Heat, Exercise and Health Risks

Summer Heat and Exercise

Heat during the summer months usually cast high temperatures and humidity, which creates a pretty tough combination for exercise enthusiasts.  The higher temperatures put extra stress on the body and can have serious health consequences if not managed properly.  When your body temperature rises and you begin to sweat, the body’s natural cooling system kicks into action.  As sweat is evaporated  from the skin, heat is also removed from the body, thus cooling it slightly.  However, add humidity to the mix and the water molecules in the air don’t allow for sweat to be absorbed as quickly and thus the body stays hotter longer.

I felt the affects of the heat and humidity a few weeks ago when I decided to do a bootcamp in the park at 2:00 p.m.  It was crazy hot without a cloud in the sky and I was running out of steam fast.  To top it all off, I forgot a water bottle.  That was a big mistake.  Even though I had plenty of water during the day, I should have brought water to have during the workout.  After about 45 minutes, I felt pretty bad and was happier than ever when the workout was done.

I couldn’t get home fast enough just to get a glass of water and jump in a cold shower.   The rest of the day I felt sick, had a headache, body aches, and felt lethargic.  Lesson learned!  Try to schedule your outdoor workouts around the temperature and weather conditions.  If you can’t avoid the middle of the day and have to workout during the hottest times, make sure to plan appropriately.

Drinking water in heatIt’s vitally important to stay hydrated anytime you exercise but always drink a little extra during summer months.  The important thing is that the body is hydrated and has plenty of fluid when you start to heat up and sweat.  Always drink during and after your workout so that you replenish what your body just released.

Another tip to help keep your body cool is by wearing lightweight clothes for your workout.  Choose light colors with a fabric that lets your body breath.

Finally, help protect yourself from a heat related illness while exercising by planning your workout in cooler times of the day.  Early in the morning or later in the early evening is better than high noon to avoid the hottest temperatures.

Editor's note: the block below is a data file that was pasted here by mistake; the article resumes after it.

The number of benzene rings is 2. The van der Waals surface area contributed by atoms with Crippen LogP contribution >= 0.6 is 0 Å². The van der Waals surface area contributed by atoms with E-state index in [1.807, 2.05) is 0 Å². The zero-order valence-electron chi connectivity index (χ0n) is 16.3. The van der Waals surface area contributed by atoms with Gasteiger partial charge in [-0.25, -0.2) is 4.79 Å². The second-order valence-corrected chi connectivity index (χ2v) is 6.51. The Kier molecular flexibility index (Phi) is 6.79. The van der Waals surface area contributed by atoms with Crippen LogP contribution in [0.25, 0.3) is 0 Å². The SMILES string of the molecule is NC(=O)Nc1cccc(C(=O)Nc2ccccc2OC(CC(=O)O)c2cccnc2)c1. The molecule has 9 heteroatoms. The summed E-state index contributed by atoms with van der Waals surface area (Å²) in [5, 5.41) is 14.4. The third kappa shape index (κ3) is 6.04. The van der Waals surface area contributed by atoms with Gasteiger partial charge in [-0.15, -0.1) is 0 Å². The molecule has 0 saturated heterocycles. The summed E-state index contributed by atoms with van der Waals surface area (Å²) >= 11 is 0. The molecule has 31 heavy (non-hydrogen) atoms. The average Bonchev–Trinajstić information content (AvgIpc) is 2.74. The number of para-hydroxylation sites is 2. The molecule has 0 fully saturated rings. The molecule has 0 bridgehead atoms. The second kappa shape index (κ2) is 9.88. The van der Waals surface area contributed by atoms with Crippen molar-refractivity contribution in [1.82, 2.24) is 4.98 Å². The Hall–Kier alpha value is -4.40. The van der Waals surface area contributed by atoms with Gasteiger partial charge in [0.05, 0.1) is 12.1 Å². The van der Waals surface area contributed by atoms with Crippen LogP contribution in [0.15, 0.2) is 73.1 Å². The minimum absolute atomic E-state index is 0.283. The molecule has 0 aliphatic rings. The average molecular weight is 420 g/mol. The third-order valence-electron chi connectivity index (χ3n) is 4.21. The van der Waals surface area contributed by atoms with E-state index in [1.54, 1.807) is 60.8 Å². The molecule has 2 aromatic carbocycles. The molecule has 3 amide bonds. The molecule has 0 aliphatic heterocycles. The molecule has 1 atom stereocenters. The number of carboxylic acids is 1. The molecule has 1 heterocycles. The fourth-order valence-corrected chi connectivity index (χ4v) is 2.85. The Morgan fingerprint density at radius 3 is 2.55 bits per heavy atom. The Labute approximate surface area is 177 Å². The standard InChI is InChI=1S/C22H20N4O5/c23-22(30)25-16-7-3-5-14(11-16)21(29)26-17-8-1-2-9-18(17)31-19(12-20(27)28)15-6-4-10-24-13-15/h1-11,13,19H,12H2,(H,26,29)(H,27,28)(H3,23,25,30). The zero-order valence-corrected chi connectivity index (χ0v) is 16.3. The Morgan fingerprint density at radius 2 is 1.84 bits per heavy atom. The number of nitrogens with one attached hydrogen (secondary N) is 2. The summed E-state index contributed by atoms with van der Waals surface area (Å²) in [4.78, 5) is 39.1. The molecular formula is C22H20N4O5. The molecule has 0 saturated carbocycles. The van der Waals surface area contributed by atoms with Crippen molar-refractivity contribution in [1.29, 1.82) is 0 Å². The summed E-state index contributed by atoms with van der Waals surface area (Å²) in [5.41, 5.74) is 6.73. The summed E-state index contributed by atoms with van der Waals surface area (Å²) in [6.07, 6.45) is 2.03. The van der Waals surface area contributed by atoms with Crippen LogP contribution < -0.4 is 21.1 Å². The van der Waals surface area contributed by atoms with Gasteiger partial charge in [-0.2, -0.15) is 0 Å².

How heat affects your body

Your body has a built in cooling system, which is awesome.  However when you add humidity to the higher temperatures, sweat doesn’t evaporate so readily from the skin, and that increases your body’s temperature even higher than normal.  When your body gets heated, more blood begins to circulate throughout the body, specifically to the skin.  But when this happens, there is less blood for your muscles,  increasing your heart rate.

Heat-related illness according to the CDC

  • Heat cramps. Heat cramps are painful muscle contractions. Affected muscles may feel firm to the touch. Your body temperature may be normal.
  • Heat syncope and exercise-associated collapse. Heat syncope is a feeling of lightheadedness or fainting caused by high temperatures, often occurring after standing for a long period of time, or standing quickly after sitting for a long period of time. Exercise-associated collapse is feeling lightheaded or fainting immediately after exercising, such as after a race.
  • Heat exhaustion. With heat exhaustion, your body temperature rises as high as 104 F (40 C), and you may experience signs and symptoms including nausea, vomiting, headache, weakness, and cold, clammy skin. If left untreated, this can lead to heatstroke.

 

There are some great articles regarding how to prepare if you are exercising in hot summer heat and/or outdoors from the Mayo Clinic and from www.betterhealth.vic.gov.

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